The WMH volume was larger in the elevated DCA group at 4 y. The mean volume of the principals was 0.47 (95 % Confidence Interval (CI), 0.36 to 0.59) at baseline and 0.63 (95 % CI, 0.52-0.73) in the low DCA group in 4 y and 0.51 (95 % CI, 0.39-0.63) at baseline and 0.71 (95 % CI, 0.60-0.68) in the high DCA group in 4 y (mean difference, 0.1 point [95 % CI, -0.17 to -0.03]; p<0.05). Fig. 2 shows the proportion of progress events over time in the AIC selected covariant DCA group. The likelihood ratio of the whole-amyloid group association was significant at p<0.01, of all 4 progression events when time was considered continuous.

DCA group is classified by median DCA level (1.38 μM). Because ten predictors together optimized the model fit using the minimum λ identified by cross-validation (fig. 1). This minimum value λ corresponds to the cost of reaching the minimum Mean Squared Error (MSE). As shown in fig. 1, plot of non-zero variable fit after cross-validation. Representation of the 10-fold cross-validation performed in LASSO that chooses the optimal λ. Lambda.min corresponds to the λ that minimizes the MSE and was used for variable selection and lambda.1se corresponds to the λ that is 1 se from the lambda.min, where “se” means standard error. Four of the predictors is BA profile (DCA, Glycine- Conjugated Bile Acid Glycochenodeoxycholic Acid (GCDCA), Taurolithocholic Acid (TLCA), Ursodeoxycholic Acid (UDCA)), one is age, one is clinical variables (free cholesterol, GLC, diastolic Blood Pressure (BP), BMI) and one is academic imaging variables (total intracranial volume) as shown in Table 2. The R square of the LASSO regression model and intercept-only regression model was 0.1544, which showed that the model can explain 15.44 % of the variance in WMHs. Age and DCA were significantly associated with WMHs in the AIC of standard leave-one-out multivariable linear regression model analyses (Table 2). The associations of age and DCA with WMHs retained significance after correction for total brain (adjusted p value<0.001 and 0.03, respectively). Every 1 % increase in age and DCA levels was related to a 1.03 cm3 (95 % CI: 1.02, 1.04) and 1.05 cm3 (95 % CI: 1.00, 1.10) increase in WMHs, respectively (Table 1). Since the average relative abundance was low for these taxa, we also expressed the results using a one SD (1-SD) increase in the relative abundance. The standard regression coefficient showed that as age and DCA value increased, the WMH value increased correspondingly. So we divided them into two groups by the median DCA level (1.38 μM).

Variables Standard error t value Beta (β)-selection p value
Age 0.006 4.71 1.03 <0.001
Total brain volume 0.0003 2.81 1.00 <0.001
DCA 0.02 2.15 1.052 <0.05
GLC 0.06 -1.52 0.92 0.12

As shown in fig. 2 and fig. 3, linear mixed-effects models were controlled for age and other baseline covariates and are conditional on covariates as follows: Age, DCA, Glucose (GLC), total intracranial volume, likelihood ratio tests comparing models (elevated amyloid group vs. normal) were used for p values. Shaded regions indicate 95 % CIs. DCA groups 1 and 2 were classified by median DCA level (1.38 μM).

In this study, we found that the blood BA content and WMH volume were positively correlated in elderly individuals over 60 y old, so the DCA content in the blood of elderly individuals was independently correlated with WMH volume. WMH is one of the imaging markers of CSVD[3]. We can conclude that the increase in blood BA content in elderly patients is significantly correlated with the increase in WMH volume, which promotes the occurrence of CSVD.

Cholesterol is metabolized in the liver to produce primary BAs. Primary BAs such as Cholic Acid (CA) and Chenodeoxycholic Acid (CDCA) are converted into secondary BAs, such as DCA and Lithocholic Acid (LCA), through the intestinal microbiota, and of the secondary BAs, DCA and LCA are produced at the highest levels[14,15]. The normal physiological level of BA can counteract the intestinal flora and regulate the composition of the intestinal microbiota.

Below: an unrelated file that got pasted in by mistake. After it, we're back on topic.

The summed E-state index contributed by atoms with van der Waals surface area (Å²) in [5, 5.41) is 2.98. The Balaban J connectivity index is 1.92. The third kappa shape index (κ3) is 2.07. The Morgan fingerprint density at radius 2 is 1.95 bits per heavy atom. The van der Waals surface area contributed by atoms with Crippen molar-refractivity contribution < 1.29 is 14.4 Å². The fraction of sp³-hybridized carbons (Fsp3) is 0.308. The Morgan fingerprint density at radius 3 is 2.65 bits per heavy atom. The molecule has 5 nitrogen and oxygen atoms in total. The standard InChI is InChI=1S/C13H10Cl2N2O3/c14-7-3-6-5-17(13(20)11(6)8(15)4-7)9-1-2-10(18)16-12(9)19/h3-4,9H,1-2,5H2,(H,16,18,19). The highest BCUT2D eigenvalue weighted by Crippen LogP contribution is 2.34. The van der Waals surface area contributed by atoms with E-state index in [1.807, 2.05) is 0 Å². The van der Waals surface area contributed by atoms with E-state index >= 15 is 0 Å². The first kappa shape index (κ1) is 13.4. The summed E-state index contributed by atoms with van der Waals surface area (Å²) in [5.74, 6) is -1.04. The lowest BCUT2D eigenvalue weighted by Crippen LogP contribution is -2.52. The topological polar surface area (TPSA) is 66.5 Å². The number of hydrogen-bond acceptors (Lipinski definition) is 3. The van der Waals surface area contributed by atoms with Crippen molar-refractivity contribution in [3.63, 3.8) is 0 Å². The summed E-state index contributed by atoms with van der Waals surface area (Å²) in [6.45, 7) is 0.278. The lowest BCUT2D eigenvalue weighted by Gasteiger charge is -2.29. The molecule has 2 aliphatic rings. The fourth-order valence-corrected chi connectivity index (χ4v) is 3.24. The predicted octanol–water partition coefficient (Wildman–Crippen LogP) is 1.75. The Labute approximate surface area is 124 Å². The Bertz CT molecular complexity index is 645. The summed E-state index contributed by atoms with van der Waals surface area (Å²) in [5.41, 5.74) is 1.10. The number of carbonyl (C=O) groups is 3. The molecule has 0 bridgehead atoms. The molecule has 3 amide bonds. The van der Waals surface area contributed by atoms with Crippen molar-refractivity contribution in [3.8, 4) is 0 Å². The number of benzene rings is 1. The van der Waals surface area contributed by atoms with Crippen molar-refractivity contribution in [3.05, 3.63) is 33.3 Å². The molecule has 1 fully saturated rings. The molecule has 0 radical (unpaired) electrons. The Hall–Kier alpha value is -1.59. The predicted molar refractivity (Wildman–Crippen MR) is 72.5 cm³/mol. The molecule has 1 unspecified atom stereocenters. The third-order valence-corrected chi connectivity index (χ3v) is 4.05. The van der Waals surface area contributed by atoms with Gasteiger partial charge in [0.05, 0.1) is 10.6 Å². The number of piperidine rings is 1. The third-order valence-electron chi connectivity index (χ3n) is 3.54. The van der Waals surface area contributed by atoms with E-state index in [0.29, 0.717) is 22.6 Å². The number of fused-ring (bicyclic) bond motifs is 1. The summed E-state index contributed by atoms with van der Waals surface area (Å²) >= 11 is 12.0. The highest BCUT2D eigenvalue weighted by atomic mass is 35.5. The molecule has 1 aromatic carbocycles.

Studies have shown that normal physiological levels of DCA can inhibit the growth of Escherichia coli and other bacteria, regulate blood lipids, inhibit fatty acid uptake in the liver and reduce triglyceride production[5,16-18].

BAs can cross the BBB and cause potential neurotoxicity[18]. In vitro and in vivo experiments[19] verified the role of DCA in blood vessels and found that it is essentially hydrophobic and toxic. Zebrafish embryos have been observed to have abnormal vascular development under DCA treatment, which is lethal at the highest concentration of 25 μm. BAs can not only cross the BBB but can also cross and destroy the blood-testis barrier. Studies have shown that mice fed with a CA diet initially experience germ cell shedding and blood-testicular barrier rupture and later, sperm cell apoptosis is observed, leading to testicular defects and reduced fertility[18].

In obese mice fed with a high-fat diet, elevated serum levels of BAs can destroy vascular smooth muscle cells, leading to the occurrence and development of atherosclerosis[20]. In clinical studies, patients with Coronary Artery Disease (CAD) have significantly lower BA excretion than non-CAD patients, so the impaired ability to excrete cholesterol may be considered another independent risk factor for the development of CAD. It is also associated with the risk of stroke[21,22].

There may be unpredictable selection bias in the ADNI data. Participants were recruited from memory clinics and advertisements, and the inclusion criteria for people with abnormal cognition are highly selective, so the research group cannot represent the general population. This study was restricted to participants with a smaller WMH burden, which excluded patients with Hachinski scores>0, resulting in a relatively low correlation. This was an observational study and the results may include confounding biases. For example, diet, lifestyle, exposure and other factors can cause changes in the gut. The ADNI cohort and other large studies did not collect fecal matter and therefore excluded direct analysis of changes in the microbiome across the disease trajectory.

Studies have shown that increasing hemicellulose and pectin in the diet can increase the excretion of BAs and reduce cholesterol[23]. Therefore, in addition of using statins to lower lipids, diet and other related drugs can also regulate cholesterol metabolism, increase BA excretion and reduce the content of BAs in the blood to prevent or reduce CSVD and atherosclerosis was found. This study provides new directions for future clinical research, diagnosis and prevention.


The study was funded by Weifang City Science and Technology Development Project Plan (No. 2022YX010 and 2020YX003).

Conflict of interests:

The authors declared no conflict of interest.